Neonatal period is a very vulnerable period of life due to many problems. India alone contributes to about 25% of neonatal mortality around the world. In spite of advances in perinatal and neonatal care, neonatal mortality is still high in developing countries. This study was undertaken to study the disease pattern and outcome of neonates admitted to the sick neonatal intensive care unit (SNCU) of a tribal teaching hospital Adilabad Study Design:
This study is a retrospective, descriptive study of medical record carried out in the (SNCU) Department of Pediatrics, at the Rajiv Gandhi Institute of Medical Sciences, Adilabad, Telangana, for a period of 1 year from January 2015 to December 2015. Materials and Methods:
Neonates admitted to SNCU, Adilabad Rajiv Gandhi institute of medical sciences included in the study; the data which were recorded in predesigned proforma in SNCU software. The data were analyzed using appropriate statistical tool. Results:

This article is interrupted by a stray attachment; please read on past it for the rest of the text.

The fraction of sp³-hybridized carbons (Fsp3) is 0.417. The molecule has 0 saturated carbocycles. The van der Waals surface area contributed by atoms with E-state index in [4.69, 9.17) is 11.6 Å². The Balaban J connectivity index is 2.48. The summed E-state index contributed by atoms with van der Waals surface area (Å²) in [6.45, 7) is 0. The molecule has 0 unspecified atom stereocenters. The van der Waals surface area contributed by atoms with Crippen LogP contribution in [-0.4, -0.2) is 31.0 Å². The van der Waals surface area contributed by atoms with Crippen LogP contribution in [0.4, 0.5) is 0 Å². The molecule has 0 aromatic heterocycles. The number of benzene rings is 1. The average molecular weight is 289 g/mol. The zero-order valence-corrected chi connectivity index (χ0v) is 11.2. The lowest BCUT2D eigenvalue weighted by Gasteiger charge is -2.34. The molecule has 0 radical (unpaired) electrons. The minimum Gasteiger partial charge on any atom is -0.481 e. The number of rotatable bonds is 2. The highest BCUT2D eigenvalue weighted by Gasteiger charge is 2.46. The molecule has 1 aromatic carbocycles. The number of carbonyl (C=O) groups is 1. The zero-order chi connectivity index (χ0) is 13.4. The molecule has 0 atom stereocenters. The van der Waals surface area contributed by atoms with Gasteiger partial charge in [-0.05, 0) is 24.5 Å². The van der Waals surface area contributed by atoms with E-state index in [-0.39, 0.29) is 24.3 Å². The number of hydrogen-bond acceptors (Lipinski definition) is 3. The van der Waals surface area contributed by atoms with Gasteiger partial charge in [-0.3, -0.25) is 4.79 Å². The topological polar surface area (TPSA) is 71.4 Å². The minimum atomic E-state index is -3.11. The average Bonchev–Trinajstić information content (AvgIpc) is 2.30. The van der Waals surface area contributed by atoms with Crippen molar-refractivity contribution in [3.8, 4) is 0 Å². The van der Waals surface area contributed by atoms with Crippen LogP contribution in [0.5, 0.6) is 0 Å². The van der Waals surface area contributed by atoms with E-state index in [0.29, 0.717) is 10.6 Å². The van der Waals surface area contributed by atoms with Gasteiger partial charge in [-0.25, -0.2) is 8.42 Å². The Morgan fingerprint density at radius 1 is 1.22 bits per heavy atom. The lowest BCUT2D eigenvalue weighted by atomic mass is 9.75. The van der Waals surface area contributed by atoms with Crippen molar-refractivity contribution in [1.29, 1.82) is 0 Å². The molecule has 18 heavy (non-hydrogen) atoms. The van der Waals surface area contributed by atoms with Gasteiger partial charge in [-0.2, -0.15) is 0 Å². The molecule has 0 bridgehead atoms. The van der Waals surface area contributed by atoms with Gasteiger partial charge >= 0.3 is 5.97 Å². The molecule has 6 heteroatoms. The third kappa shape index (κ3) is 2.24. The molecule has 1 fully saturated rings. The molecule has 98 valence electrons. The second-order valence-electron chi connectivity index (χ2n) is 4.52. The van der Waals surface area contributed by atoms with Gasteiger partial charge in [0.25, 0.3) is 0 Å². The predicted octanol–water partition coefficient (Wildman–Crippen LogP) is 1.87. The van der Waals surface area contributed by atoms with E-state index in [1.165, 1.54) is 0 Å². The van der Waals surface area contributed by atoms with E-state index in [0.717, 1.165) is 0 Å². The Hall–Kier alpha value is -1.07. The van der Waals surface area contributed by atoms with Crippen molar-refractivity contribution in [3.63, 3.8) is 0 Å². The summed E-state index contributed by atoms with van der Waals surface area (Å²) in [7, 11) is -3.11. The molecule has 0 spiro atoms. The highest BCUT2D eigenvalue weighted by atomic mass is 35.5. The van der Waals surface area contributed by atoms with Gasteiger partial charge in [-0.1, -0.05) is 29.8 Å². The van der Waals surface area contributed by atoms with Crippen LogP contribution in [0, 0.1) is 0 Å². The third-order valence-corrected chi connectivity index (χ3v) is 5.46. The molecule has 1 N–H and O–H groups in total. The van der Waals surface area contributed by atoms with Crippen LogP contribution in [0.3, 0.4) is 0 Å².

A total of 1326 neonates were admitted to SNCU during the study period, 147neonates left against medical advice (LAMA), 51 were referred to other centre hence excluded from analysis. The ratio of the males to female admitted was 1.42:1. In this study, overall mortality rate was 13.7%. Most of the deaths were due to birth asphyxia (49.55%), RDS (38%), neonatal sepsis (10.6%), Neonates with birth weight <1500 gm had poor outcome compared to neonates with birth weight more than 2500 gm. Conclusion:
This study identified birth asphyxia, RDS and neonatal sepsis as the major contributors to the neonatal mortality. Improving antenatal care, maternal health improve neonatal outcome.